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LOCKSUIT

How do you make a Robot AI attracted to zebras? in General AI Discussion

How do you make a Robot AI attracted to zebras?

18 Comments | Started September 17, 2016, 10:19:50 PM
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kei10

Bouncy quadrupedal robot dog? in Video

While I was bored and browsing some humorous stuffs -- I came across this awesome robot! It seems to be new and recent.



This robot is going to be extremely noisy. :D

Started Today at 02:28:56 AM
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Tyler

Replicable and measureable robotics research: Back to the basics of the scientific method in Robotics News

Replicable and measureable robotics research: Back to the basics of the scientific method
30 September 2016, 5:01 pm

robot-and-scientist

In general, as any robotics and/or AI PhD student knows very well, replicating the research results of other labs is quite difficult. The information you can customary find in a reputed journal paper is usually not enough to reproduce the experimental results claimed by the authors, let alone to make comparisons of the strengths and weaknesses of the different methods proposed in the literature in term of performances.

This is a serious issue, as the possibility to reproduce results is the cornerstone of the scientific method. Science is defined by the possibility to experimentally verify, Karl Popper would say ‘falsify’, ‘theories’. This is even more striking when at least part of robotics research is more and more regarded as ‘science,’ as for example, it is witnessed by the recent launch by AAAS with the new journal Science Robotics. By the way, what’s a ‘theory’ in robotics and AI?

This uncomfortable situation not only makes the cumulative process of research difficult, it also severely impairs technology transfer and industrial exploitation. It is worth noting that while everybody includes a state-of-the-art section in grant applications or business plans, the sad truth is that state-of-the-art is (more or less) insightfully guessed as published results cannot in many, if not most, cases be checked objectively.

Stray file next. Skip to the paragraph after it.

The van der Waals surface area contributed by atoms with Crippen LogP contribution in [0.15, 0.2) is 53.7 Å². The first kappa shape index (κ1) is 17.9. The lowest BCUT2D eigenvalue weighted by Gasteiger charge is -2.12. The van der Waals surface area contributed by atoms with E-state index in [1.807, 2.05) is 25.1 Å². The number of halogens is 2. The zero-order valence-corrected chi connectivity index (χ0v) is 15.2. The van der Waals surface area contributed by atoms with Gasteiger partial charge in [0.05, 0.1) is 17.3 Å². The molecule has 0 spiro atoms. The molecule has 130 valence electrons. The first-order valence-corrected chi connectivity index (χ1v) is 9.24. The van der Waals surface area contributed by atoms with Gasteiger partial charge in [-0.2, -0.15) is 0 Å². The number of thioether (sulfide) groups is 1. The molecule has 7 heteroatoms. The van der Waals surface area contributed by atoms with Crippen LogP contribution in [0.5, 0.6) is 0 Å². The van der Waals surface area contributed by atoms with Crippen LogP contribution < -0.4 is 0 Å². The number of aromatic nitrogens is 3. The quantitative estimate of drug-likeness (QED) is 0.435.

And what about the TRLs (Technology Readiness Levels) at the core of SPARC Strategic Research Agenda? The community has been aware of this problem for a long time. In 2008, the European Robotics Network (EURON) started a Special Interest Group on Good Experimental Methodology and Benchmarking (coordinated by me and co-chaired by John Hallam and Angel P. Del Pobil), and the following year within IEEE RAS, the TC Pebras started, that is still active today. In 2012, the Euron GEM SIG led to the establishment by euRobotics aisbl of the Topic Group on Replicable Robotics Research, Benchmarking and Competition, which I coordinate.

Series of workshops at IROS, ICRA and RSS have debated the related issues and proposed examples of reproducible experiments and measurable results. We are now at a point where we can provide concrete directions and guidelines for reproducible research in robotics and AI. In September 2015, the first ever “Special Issue on Reproducible Robotics Research” was published in the IEEE RAS Robotics and Automation Magazine. Reproducible research is becoming an IEEE priority, there are no more excuses to indulge in ‘proof by video’ and ‘it worked once in my lab’ attitudes.

Please check the links below if you want to learn more.




Source: Robohub

To visit any links mentioned please view the original article, the link is at the top of this post.

Started September 30, 2016, 10:48:07 PM
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paphus

New HD 3D Animated Avatars in General Avatar Talk

We have been busy over the summer adding many new HD 3D animated avatars to our free avatar library.

Some new additions include, Annelies (African beauty), Doll (cute animated doll), Flipper (the dolphin), Eddie Tech (techie), Android, Victoria, Olympia, and many more.

All of the avatars are free to use through our open source JavaScript SDK, and can be embed on your own website with our text to speech, or connected to your bot. You can connect your bot to our avatars and speech, even if your bot is not hosted on Bot Libre.

https://www.botlibre.com/forum-post?id=14097465

1 Comment | Started September 29, 2016, 07:58:52 PM
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Tyler

GoPro unveils long-awaited Karma stabilized drone system and kit in Robotics News

GoPro unveils long-awaited Karma stabilized drone system and kit
30 September 2016, 9:11 am

Source: GoProSource: GoPro GoPro fans and the financial world have been looking forward to GoPro’s new Karma since GoPro announced last December that it was working on building its first drone. When they delayed the release from early summer until now, it only served to raise expectations.

Update: DJI, the Chinese drone maker, responded to GoPro’s Karma launch with a new small, totable, full-featured camera drone which they call Mavic Pro.

In a grand gesture for their launch, GoPro took over the Squaw Valley ski resort near Lake Tahoe for their presentation. GoPro’s founder and CEO, Nicholas Woodman, introduced the Karma and also a new line of HERO5 cameras to hundreds of international press at the event.

“We’re stoked to launch Karma and show how much more it is than a drone. Karma packs Hollywood-caliber aerial, handheld and gear-mounted image stabilization into a backpack for $799. It’s so easy to use, a beginner can have fun straight away

“With these new products, we’re delivering on our promise to make it easy to capture and share engaging stories. HERO5’s ability to auto-upload photos and videos to a GoPro Plus account dramatically simplifies mobile, on-the-go editing, sharing and enjoyment. This is a game-changing experience that we will continue to build upon.”